The Mindy Project
Mindy’s great, of course, at slinging throwaway one-liners like nobody’s business. (“Your sandwich has been in the fridge for like a month. I’m taking it home for dinner.”) But she’s not so great at the fake gun-slinging that has taken over the office now that she’s outnumbered by male doctors, three-to-one. She’s lost control of the posse since Peter joined the practice, and she’s not happy about it: “It is so unfair that it’s okay for you to do all this dumb stuff in the office. And I wanted all the doctors to sing one birthday video for Meredith Vieira, and suddenly it’s a workplace?”
Yes, our favorite girly-girl is no longer in charge, and it’s killing her. Well, fake-killing her, anyway, as Peter holds her “hostage” with a toy gun to her head, while spouting villain-ish lines in a grumbly voice about her being bacon that’s trying to jump out of a pan (or something). Peter redeems his presence on this show for the first time ever when he pushes the bit to its extreme, demanding, nonsensically, that they all say the Pledge of Allegiance “to the flag of the United States of Obama’s America.” As Mindy says, “What character is this?”
This week’s Mindy Project outing does something crucial that looks easy when good sitcoms do it, but is actually quite complicated: It underlines a truth about its characters that we didn’t quite realize before, and it does so while remaining consistent. In this case, that truth is the fact that Mindy had been running the show with the boys from work until now; and that maybe it’s time she learned to pay attention to other people for once. The episode also does that while quietly advancing two romantic plotlines: the through-line with Danny and Mindy, as well as the new spark between Morgan and fellow nurse Tamra. Oh, right, and we also get a random cameo from former Girls Next Door Playmate Kendra Wilkinson.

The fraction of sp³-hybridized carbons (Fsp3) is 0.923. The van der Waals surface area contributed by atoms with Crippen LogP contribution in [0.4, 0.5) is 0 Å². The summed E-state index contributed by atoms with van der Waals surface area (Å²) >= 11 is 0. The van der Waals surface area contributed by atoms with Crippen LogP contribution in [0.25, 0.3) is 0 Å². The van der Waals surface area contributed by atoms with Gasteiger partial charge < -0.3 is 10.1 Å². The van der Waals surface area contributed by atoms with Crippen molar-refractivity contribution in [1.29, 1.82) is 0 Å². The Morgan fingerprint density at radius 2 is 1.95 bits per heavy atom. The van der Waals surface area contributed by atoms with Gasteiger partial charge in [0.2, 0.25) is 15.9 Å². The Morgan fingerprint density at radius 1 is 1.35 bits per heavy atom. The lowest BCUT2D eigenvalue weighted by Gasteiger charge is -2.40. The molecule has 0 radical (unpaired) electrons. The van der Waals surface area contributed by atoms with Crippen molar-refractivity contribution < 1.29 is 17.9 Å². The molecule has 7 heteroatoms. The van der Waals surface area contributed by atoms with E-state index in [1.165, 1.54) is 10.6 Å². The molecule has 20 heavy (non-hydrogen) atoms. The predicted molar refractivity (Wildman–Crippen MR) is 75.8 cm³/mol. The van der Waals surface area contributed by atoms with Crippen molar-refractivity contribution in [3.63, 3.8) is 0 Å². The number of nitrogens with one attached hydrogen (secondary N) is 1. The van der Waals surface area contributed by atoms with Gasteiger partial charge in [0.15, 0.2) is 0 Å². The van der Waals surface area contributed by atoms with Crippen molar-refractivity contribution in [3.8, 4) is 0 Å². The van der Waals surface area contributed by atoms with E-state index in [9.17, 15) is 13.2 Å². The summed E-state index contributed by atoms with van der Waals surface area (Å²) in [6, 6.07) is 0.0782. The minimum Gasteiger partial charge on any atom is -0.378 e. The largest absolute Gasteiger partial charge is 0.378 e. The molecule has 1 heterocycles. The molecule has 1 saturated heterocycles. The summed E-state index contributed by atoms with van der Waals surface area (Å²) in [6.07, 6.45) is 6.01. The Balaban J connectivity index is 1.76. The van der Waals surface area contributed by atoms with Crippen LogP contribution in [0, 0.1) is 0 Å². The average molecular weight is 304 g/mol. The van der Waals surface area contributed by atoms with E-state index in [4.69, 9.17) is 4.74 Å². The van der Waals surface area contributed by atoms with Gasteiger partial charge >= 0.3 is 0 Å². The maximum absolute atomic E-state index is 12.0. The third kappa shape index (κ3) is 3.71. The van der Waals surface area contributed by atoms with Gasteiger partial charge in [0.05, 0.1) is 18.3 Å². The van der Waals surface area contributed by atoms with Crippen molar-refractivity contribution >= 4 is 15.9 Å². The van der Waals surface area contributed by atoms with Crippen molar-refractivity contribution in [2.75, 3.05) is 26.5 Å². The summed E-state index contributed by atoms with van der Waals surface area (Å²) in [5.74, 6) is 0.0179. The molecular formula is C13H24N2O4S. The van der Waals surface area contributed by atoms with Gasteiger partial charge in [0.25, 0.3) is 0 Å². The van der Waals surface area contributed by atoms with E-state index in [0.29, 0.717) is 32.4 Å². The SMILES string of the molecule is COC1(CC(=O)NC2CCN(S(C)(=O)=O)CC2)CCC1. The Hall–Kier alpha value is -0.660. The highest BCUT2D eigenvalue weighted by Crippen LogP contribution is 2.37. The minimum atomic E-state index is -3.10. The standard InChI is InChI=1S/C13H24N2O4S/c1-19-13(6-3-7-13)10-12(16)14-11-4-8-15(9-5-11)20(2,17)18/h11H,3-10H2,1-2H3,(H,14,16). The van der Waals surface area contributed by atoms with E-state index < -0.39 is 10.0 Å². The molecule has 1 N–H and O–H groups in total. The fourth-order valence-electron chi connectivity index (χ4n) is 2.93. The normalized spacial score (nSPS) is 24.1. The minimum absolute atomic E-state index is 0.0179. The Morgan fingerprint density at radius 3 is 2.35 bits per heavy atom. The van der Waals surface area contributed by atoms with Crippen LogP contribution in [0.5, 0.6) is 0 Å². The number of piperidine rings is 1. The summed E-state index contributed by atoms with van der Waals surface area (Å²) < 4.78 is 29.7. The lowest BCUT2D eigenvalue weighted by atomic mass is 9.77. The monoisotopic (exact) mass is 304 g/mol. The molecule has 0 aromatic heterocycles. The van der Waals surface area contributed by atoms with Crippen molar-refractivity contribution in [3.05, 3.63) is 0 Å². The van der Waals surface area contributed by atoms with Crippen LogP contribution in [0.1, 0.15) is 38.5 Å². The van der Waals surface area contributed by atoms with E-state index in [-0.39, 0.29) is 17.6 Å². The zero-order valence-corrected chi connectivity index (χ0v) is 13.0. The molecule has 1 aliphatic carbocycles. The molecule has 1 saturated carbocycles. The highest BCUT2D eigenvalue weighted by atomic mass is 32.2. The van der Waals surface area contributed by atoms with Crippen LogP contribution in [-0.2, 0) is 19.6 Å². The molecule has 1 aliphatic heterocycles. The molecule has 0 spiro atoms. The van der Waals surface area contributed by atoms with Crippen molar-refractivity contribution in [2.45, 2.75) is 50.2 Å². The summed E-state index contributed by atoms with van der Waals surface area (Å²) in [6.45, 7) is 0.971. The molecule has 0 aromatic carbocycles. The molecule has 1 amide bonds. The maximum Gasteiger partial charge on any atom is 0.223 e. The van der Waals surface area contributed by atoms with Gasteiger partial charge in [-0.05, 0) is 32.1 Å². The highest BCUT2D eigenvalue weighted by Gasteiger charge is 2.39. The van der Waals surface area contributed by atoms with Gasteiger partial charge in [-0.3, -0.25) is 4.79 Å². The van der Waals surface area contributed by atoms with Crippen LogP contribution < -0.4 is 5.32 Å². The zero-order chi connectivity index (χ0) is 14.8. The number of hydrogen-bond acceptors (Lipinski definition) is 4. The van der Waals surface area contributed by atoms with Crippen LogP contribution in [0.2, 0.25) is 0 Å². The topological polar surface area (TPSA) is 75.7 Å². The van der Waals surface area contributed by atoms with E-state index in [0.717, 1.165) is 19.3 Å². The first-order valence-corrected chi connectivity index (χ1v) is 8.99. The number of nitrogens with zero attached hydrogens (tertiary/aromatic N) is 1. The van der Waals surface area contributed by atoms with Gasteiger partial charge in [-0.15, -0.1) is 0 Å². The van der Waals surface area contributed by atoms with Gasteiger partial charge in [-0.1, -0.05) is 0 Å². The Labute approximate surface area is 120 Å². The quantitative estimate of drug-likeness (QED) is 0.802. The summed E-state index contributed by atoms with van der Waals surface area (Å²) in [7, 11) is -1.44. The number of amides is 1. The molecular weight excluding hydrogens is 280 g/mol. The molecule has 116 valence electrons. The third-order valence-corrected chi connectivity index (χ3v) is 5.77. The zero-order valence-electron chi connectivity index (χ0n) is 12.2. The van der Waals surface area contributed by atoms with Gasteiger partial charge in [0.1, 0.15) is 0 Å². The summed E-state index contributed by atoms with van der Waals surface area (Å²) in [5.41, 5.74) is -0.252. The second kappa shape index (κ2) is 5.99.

Peter gets his due this week because he’s the fulcrum around which this particular plot pivots: He doesn’t tolerate Mindy’s girliness the way Danny and Jeremy tend to. So he objects when she proposes the doctors fix up their office roof with a Gazebo Garden and Serenity Space. (Danny has preemptively nixed the idea of a fro-yo machine because he fears Mindy will not remember to change the filter — wait, fro-yo machines have filters? — and everyone will get legionnaire’s disease.) Peter instead suggests a grill so that they can cook up steaks and ribs for patients while they wait for their pap results. (Um, add some chicken, fish, or veggie burgers to the menu, and I am so backing this plan.) But Mindy insists her idea is useful: “For one, you can come here and wait out a rain storm with your one true love.” When the guys still object, she insists: “We’re getting a gazebo, dammit, and maybe a maypole in the spring for dancing.”